Across the globe, over 250,000 people took part in what was labelled as #RiseforClimate marches, protests and celebrations on 7 continents on Saturday. There were nearly 1,000 events in more than 90 countries.
The day of action kicked off with the sun rising over the Pacific islands, with activists across the region holding up small “kikonang” coconut leaf windmills as a symbol on the need to transition to renewable energy as soon as possible.
Isso Nihmei, Vanuatu Coordinator of the Pacific Climate Warriors, said: “We rise for our elders past. We rise for our people present. We rise for a fast and fair transition to a fossil free world.”
900+ actions. 95 countries. People everywhere rose up to tackle climate change and show our leaders how to build a fossil free world. Thank You!— 350 dot org (@350) September 9, 2018
Rise with us for the next wave of actions, one month from today: https://t.co/gIquaWVt2K pic.twitter.com/vDYyKeAJEA
Meanwhile, in Sydney, a #RiseForClimate tall ship sailed past the iconic Opera House into the Harbour, just one march of forty or so events and actions across the country. Over in Asia, women’s rights groups, farmers and environmentalists marched in Bangkok just outside of the UN additional session of climate talks. Events were also held in the India, Indonesia, Philippines and Thailand.
Lamai Manakarn, Activist and Representative in Pattani, Southern Border Provinces of Thailand Network, said: “Global Warming is already affecting our livelihoods in the Southern border provinces of Thailand. We cannot afford even a single coal-fired power plant to be built. We are rising to stop coal and call for renewable and sustainable sources of energy.”
Tens of thousands took part in actions across the African continent, including Egypt, Sierra Leone, Senegal, Ghana, Congo, Nigeria, Kenya, Tanzania, Botswana and South Africa. One of the biggest rallies was in in Kampala in Uganda, where 25,000 students and parents took part in a massive rally.
There were also protests and marches across Central Asia and Europe. In France over 150,000 mobilised across the country with 50,000 marching in Paris alone. As part of the resistance against the oil industry in Paris, a hundred people undertook an inclusive performance to liberate the Musée du Louvre from its links with Total. In Copenhagen, some 15,000 marched demanding climate action.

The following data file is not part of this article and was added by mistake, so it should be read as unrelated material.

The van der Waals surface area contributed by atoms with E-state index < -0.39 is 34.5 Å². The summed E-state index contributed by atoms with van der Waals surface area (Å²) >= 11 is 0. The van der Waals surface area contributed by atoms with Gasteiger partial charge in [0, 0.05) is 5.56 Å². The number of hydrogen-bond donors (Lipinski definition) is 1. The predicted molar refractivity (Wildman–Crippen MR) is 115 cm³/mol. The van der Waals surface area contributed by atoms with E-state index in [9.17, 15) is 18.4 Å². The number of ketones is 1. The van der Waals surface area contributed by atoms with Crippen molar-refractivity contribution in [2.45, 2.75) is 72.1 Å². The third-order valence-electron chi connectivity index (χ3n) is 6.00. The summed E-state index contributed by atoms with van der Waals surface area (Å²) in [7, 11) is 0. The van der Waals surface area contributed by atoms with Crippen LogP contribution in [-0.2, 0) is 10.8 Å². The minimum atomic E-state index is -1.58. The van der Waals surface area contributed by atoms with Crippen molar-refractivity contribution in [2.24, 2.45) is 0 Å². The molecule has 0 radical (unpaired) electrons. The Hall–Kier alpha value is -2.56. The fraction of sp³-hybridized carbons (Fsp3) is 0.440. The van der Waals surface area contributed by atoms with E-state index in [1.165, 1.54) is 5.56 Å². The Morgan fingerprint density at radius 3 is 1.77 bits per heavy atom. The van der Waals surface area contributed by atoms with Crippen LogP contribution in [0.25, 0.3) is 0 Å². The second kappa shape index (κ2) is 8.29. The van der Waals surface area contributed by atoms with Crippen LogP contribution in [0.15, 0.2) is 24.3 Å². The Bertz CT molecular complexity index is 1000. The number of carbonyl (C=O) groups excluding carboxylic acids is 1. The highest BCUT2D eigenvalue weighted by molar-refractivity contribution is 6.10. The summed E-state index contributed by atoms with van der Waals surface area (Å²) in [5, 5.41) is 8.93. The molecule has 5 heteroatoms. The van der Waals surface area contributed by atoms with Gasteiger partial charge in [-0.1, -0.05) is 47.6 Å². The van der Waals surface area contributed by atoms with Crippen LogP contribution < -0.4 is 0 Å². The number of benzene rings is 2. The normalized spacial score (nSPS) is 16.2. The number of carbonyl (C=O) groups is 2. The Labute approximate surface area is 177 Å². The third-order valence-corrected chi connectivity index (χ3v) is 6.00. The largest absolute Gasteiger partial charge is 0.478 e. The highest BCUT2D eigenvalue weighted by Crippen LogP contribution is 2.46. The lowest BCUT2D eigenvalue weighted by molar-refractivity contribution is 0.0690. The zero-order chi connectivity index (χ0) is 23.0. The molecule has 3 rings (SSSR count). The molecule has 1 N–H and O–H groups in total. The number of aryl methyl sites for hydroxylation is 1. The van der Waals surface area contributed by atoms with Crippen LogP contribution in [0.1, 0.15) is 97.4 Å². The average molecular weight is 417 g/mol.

Likewise across Brazil, Colombia, Peru, and others countries across Latin America, there were marches too. There was even a small event in Antarctica, where astrobiologist Cyprien Verseux was photographed with a banner saying, simply: Rise for Climate.
In the USA, protesters did not disappoint. Organizers were hoping for the largest climate march in the West Coast’s history and they got it – with over 30,000 people participating in the march.
As I had previously blogged about, a large theme of the Californian march was to try and persuade Governor Jerry Brown to phase out oil and gas drilling in the state. Footage shows marchers singing: “Jerry Brown, keep it in the ground. Jerry Brown, keep it in the ground.”
“@JerryBrownGov, Keep it in the ground!”— Oil Change International (@PriceofOil) September 8, 2018
We need California to become a first-mover in phasing out oil production to stay within climate limits. #BrownsLastChance #KeepItInTheGround #RiseForClimatehttps://t.co/o1wJvMwlYj pic.twitter.com/8eBtvdStMY
The focus of attention will now shift to the Global Climate Action Summit, which opens on Wednesday in California, which Jerry Brown is co-hosting. Nearly 5,000 delegates are expected, some of whom will be activists determined to make their message heard.
Annie Leonard, the Executive Director of Greenpeace USA, told the San Francisco Chronicle that “a loud, diverse and impressive turnout” of activists, who have been “talking, planning and having training in nonviolent civil disobedience” for months would be turning up.
The Brown’s Last Chance campaign was to counter the “risk of enshrining the model that you can be perceived as a climate leader even as you permit new oil and gas drilling wells.”
“This is his moment to be a history-making, climate change transformative leader,” Leonard said. “We are ready to protest him or celebrate him — it’s up to him.”